(though sometimes a wave) quantum world out there

This is the type of language that, IMO, comes out of an as#@&%e and does nothing but obfuscate any basic statement. Seriously. What the hell does it mean?

I'm not sure if I am a wave or if I am a particle. Ed help me.

You need to use small and well defined words if you are trying to communicate a difficult idea. After reading them for a few years, I'm almost convinced that there is no-thing to these statements.

You do realize that JStan was not being funny when he said that we now take all possible paths from A to B, don't you? That is Feynman's path integral, which after you understand it, is damn cool.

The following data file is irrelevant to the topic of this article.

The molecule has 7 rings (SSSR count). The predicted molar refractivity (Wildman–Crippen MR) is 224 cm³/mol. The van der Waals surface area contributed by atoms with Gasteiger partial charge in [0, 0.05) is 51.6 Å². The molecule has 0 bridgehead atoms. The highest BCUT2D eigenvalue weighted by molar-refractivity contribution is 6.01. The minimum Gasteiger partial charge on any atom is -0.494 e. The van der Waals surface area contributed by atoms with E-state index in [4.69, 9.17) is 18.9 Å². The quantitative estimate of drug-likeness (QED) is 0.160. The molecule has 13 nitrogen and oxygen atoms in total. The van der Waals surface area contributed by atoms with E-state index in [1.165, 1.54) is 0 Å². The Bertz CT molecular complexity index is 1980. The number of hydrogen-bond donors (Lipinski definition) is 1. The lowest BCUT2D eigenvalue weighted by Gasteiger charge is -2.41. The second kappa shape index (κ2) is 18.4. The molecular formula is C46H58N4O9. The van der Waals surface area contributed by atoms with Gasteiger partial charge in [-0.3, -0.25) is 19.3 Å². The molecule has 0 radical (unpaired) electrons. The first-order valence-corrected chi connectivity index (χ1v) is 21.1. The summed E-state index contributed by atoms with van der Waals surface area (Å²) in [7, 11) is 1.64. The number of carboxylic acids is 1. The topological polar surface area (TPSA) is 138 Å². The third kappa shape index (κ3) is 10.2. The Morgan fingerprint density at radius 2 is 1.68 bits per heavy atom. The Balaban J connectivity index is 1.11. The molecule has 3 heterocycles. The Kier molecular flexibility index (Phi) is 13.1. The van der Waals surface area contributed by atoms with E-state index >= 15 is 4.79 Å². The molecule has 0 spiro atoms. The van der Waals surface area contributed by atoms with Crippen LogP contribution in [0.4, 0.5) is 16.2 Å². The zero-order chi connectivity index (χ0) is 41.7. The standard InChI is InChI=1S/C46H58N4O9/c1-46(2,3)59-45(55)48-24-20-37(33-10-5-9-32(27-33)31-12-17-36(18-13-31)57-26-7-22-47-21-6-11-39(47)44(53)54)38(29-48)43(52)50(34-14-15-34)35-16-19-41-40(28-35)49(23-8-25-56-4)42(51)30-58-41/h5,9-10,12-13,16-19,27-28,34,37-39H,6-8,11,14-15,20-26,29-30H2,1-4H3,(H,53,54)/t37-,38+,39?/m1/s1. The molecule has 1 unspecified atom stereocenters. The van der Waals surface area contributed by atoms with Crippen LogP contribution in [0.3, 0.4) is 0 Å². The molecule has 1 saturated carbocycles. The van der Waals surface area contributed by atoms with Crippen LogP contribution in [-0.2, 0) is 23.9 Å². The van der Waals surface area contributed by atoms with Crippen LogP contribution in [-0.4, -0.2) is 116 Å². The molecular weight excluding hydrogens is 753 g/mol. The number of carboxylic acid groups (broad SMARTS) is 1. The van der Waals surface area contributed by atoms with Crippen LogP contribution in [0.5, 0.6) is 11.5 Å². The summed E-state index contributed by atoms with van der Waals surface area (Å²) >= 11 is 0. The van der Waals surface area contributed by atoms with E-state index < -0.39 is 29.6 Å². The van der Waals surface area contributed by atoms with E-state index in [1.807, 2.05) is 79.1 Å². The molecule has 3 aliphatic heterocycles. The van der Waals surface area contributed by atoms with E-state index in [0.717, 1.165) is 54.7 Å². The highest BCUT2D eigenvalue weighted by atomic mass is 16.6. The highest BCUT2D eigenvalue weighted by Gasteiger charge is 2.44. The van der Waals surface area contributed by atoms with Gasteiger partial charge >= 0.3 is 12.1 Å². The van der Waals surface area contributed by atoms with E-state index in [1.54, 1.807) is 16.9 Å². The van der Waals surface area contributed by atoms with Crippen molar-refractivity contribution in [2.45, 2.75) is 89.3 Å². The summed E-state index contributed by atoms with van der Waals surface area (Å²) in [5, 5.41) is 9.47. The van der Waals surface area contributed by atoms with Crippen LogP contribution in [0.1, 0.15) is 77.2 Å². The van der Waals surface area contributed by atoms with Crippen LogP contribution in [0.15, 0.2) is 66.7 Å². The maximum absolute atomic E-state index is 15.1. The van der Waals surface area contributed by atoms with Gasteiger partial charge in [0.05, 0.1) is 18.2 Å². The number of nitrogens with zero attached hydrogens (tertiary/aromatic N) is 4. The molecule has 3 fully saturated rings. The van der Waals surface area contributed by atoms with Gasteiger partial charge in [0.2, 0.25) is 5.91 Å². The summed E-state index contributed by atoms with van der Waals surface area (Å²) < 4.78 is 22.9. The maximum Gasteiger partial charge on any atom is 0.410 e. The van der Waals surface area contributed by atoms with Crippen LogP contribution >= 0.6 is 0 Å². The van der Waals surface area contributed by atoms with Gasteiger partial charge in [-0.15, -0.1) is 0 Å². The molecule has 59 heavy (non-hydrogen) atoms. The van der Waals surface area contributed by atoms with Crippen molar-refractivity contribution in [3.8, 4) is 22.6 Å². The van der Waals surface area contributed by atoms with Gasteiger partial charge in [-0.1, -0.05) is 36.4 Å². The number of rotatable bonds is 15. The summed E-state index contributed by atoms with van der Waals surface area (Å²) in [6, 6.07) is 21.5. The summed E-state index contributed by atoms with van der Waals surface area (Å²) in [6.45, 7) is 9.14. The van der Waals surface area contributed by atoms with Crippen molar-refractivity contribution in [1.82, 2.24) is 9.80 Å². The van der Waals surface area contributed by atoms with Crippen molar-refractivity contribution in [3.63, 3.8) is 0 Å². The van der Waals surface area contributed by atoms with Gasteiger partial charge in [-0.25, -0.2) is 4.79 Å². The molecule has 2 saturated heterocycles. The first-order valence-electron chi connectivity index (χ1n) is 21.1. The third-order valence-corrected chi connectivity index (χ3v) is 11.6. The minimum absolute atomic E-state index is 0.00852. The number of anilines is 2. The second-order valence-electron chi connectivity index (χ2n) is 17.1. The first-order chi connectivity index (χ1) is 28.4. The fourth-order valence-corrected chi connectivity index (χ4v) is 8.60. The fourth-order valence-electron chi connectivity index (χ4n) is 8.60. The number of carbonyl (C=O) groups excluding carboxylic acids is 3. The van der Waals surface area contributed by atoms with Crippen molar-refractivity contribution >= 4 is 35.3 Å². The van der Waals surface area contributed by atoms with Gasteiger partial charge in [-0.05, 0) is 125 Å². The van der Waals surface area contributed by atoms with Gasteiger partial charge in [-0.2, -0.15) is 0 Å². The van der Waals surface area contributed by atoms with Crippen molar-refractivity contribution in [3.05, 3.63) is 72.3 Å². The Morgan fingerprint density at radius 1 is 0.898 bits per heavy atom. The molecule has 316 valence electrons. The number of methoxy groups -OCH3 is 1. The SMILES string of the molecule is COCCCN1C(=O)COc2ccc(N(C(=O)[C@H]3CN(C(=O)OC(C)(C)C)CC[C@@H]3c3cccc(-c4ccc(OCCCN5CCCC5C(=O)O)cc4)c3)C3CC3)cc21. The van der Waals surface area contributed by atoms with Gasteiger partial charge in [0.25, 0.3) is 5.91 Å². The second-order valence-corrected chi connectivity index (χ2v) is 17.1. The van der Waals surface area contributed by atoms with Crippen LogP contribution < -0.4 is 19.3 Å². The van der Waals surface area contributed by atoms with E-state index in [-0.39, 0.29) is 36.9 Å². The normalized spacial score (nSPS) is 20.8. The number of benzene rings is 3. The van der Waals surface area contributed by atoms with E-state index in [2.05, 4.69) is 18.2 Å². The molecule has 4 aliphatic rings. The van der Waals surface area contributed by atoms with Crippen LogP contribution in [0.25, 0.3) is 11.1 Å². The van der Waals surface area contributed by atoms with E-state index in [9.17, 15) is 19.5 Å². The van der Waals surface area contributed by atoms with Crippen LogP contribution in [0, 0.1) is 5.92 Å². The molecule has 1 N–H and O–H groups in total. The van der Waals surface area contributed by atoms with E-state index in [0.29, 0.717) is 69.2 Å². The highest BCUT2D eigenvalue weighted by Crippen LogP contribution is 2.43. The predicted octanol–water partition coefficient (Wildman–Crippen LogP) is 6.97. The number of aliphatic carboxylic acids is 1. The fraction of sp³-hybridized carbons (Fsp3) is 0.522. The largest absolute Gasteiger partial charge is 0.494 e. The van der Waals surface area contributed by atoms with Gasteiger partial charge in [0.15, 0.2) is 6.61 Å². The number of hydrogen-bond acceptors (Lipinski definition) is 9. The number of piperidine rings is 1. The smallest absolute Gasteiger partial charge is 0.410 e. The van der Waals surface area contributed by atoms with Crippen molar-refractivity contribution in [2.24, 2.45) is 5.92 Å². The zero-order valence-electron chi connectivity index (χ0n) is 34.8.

jogill

climber
Colorado
May 16, 2013 - 04:13pm PT
That is Feynman's path integral, which after you understand it, is damn cool

And it is from what little I know of it. Integration over a space or field of paths is somewhat abstract stuff. I don't believe Dirac proposed computational techniques when he advanced the idea. The acceptance and use of this tool by physicists (because it works) points out a difference with mathematicians, who have not been entirely successful in justifying all aspects of the theory, incuding the measures involved.

But, you know, if it works it works. Dirac & Feynman were touched with genius.

This stuff lies outside my expertise, although I enjoy working with integration of functions of a single complex variable along contours. Interestingly, when these functions are "holomorphic" in a suitably defined region integration along all paths (from A to B) in the region leads to the same answer - basic complex variable theory.
Malemute